"She's not really smiling on the course, but she's really a funny person," said Park's friend So Yeon Ryu, also from South Korea and the runner-up at the Kraft Nabisco. "She has really great energy, and she really loves playing golf."
That should be evident to anyone who has watched Park over the past few months, when she won four tournaments in 16 starts. A workhorse, Park plans to play 32 events this year alone.
But again, she's reserved, which is why sports editors from major U.S. newspapers still pray each week for the more marketable Michelle Wie to make a rare breakthrough, and why the entertaining Ryu was pumped for some compelling insight into Park's personality.
"Off the golf course, she doesn't like shopping," Ryu said. "But her fiancé so much loves the shopping. She said that's the biggest problem for her because she really wants to just rest in the bed, but he always wants to go into shopping. ... And that, she said, is the most tiring thing.''
Whan said he loves that different stars from different countries are being introduced to fans all over the world. And he makes one other thing clear.
"I would never ask a player to change their personality inside the ropes," he said. "They play golf for a living, and they know how they have to play golf. What I do on a regular basis, though, is reinforce how important it is to engage with sponsors and fans. The good news is that everyone wants to know you, and the bad news is that everyone means everyone."
Under Whan's direction, the LPGA has six more tournaments and $8.5 million more in total prize money than two years ago. There will be 28 events and 360 hours of coverage on the Golf Channel this year, and a fifth major, the Evian Championship in France, added to the summer schedule.
But when Lewis grabbed the No. 1 ranking, there was hope it would be for the long haul. After the Kraft Nabisco, where she finished in a tie for 32nd, Lewis took off for the Masters and an appearance at the Golf Writers Awards, followed by interviews at CNN in Atlanta.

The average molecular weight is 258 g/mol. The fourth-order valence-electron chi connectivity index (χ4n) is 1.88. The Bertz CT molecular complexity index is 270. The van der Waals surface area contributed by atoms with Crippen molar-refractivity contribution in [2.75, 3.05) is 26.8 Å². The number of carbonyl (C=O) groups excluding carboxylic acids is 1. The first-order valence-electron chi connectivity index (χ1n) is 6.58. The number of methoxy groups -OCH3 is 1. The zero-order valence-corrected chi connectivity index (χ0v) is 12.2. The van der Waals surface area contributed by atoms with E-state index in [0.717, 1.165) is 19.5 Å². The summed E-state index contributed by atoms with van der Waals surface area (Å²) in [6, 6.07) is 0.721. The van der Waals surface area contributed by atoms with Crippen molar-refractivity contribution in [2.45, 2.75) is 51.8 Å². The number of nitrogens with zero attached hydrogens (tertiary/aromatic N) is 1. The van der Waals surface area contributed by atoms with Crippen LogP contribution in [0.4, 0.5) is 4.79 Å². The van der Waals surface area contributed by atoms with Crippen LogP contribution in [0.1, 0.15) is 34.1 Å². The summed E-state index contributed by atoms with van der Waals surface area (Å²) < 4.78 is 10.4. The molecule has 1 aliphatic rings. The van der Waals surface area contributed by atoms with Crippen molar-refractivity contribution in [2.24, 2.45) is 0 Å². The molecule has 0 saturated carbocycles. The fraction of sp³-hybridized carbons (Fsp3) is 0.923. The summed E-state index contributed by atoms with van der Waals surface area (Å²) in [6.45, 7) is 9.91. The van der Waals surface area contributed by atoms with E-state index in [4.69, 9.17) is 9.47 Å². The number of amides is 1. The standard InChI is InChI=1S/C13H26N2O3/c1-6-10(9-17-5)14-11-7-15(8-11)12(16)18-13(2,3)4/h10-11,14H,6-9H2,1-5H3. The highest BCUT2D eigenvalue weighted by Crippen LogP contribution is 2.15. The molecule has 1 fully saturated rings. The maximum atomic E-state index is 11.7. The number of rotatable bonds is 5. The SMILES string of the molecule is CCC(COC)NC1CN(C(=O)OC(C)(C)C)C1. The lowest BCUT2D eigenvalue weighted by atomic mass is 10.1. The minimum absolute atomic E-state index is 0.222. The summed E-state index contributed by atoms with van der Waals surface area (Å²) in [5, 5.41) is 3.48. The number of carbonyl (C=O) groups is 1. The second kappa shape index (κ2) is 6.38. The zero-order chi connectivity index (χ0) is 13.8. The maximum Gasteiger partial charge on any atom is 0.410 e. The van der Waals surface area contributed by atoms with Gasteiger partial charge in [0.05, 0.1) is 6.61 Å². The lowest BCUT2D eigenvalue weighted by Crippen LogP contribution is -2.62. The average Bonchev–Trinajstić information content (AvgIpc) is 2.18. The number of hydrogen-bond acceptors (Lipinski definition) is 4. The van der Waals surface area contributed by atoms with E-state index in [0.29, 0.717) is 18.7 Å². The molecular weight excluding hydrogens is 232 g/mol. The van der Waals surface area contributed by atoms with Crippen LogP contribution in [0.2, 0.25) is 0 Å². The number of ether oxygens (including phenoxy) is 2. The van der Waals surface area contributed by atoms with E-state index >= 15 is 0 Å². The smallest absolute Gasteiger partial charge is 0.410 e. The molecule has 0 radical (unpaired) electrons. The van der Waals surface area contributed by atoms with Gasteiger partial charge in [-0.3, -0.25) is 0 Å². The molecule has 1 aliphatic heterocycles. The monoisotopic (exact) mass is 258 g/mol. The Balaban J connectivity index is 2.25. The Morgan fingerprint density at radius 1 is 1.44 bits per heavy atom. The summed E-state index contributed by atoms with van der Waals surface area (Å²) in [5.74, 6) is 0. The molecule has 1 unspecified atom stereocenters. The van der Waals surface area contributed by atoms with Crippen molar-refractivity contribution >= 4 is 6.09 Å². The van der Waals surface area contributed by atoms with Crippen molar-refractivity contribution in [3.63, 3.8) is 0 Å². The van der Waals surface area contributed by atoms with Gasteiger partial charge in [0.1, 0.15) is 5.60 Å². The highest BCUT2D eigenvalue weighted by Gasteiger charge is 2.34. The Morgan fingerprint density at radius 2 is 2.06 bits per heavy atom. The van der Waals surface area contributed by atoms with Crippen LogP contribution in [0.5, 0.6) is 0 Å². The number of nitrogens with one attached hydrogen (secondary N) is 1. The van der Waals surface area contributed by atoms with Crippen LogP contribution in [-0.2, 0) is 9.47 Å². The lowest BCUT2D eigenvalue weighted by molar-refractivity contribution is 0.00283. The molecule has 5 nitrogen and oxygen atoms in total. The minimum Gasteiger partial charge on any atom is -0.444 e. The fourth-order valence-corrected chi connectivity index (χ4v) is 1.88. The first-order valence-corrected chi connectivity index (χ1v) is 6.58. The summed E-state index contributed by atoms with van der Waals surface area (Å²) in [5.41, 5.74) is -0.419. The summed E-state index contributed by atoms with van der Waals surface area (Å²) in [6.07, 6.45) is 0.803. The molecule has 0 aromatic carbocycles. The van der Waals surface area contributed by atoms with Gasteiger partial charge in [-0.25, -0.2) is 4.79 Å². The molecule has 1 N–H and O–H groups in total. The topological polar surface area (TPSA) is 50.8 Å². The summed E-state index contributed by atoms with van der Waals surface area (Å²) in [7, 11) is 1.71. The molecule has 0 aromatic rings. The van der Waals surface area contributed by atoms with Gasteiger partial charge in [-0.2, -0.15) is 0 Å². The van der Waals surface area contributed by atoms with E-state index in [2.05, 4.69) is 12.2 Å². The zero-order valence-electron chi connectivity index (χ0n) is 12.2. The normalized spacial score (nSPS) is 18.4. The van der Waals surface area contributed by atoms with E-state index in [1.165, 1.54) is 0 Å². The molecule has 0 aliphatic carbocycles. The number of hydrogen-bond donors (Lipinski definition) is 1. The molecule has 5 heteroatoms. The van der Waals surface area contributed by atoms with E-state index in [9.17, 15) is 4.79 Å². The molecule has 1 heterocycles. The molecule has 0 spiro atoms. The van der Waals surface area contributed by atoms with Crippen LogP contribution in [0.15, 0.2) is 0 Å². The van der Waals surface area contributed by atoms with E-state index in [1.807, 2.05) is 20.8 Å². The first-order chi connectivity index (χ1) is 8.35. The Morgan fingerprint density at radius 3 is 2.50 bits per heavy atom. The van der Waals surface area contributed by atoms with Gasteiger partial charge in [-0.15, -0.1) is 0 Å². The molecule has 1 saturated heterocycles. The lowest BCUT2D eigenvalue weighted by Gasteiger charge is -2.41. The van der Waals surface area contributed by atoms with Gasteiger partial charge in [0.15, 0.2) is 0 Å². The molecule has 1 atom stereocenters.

"We're going to get recognition for this tour," she said, "and right now I guess I'm the face of it."
"I promise, everyone is going to get to know Inbee, and the more they do, the more they will get to like her," Whan said. "Remember Na Yeon Choi [the 2012 U.S. Women's Open champion]? She was quiet and shy and now carries one of the bigger galleries on tour. Her performance changed the interest level in her personality.''
Still, Whan does not try to deny the importance of having Americans atop the rankings.
"The overwhelming majority of sponsors we have are still American businesses," he said. "This is my pride point, and it's important that we have that red, white and blue flag out there because it drives interest from fans and sponsors.
"But having superstars outside the U.S. is also critical to me because we have sponsors and TV rights in those markets as well [the LPGA is in 165 countries]. If we were just a great American tour, we would be half the size."
Whan likens his product to a weekly Olympics and said there are a lot worse things for him than having a solemn No. 1.
"I think what people like is the battle," he said. "When it's game over and not a race anymore, it's a lot harder for me to sell."
In the meantime, the LPGA will sell Park. Or at least Ryu will.
"She so much loves the babies," Ryu said. "She looks like she's not really smiling on the golf course, but when she meets a baby and when she's hanging out with a baby, she looks happy, like always smiling. So different than on the golf course."
With Ryu as Park's opening act, Park doesn't need to defend herself.
Then again, she shouldn't have to.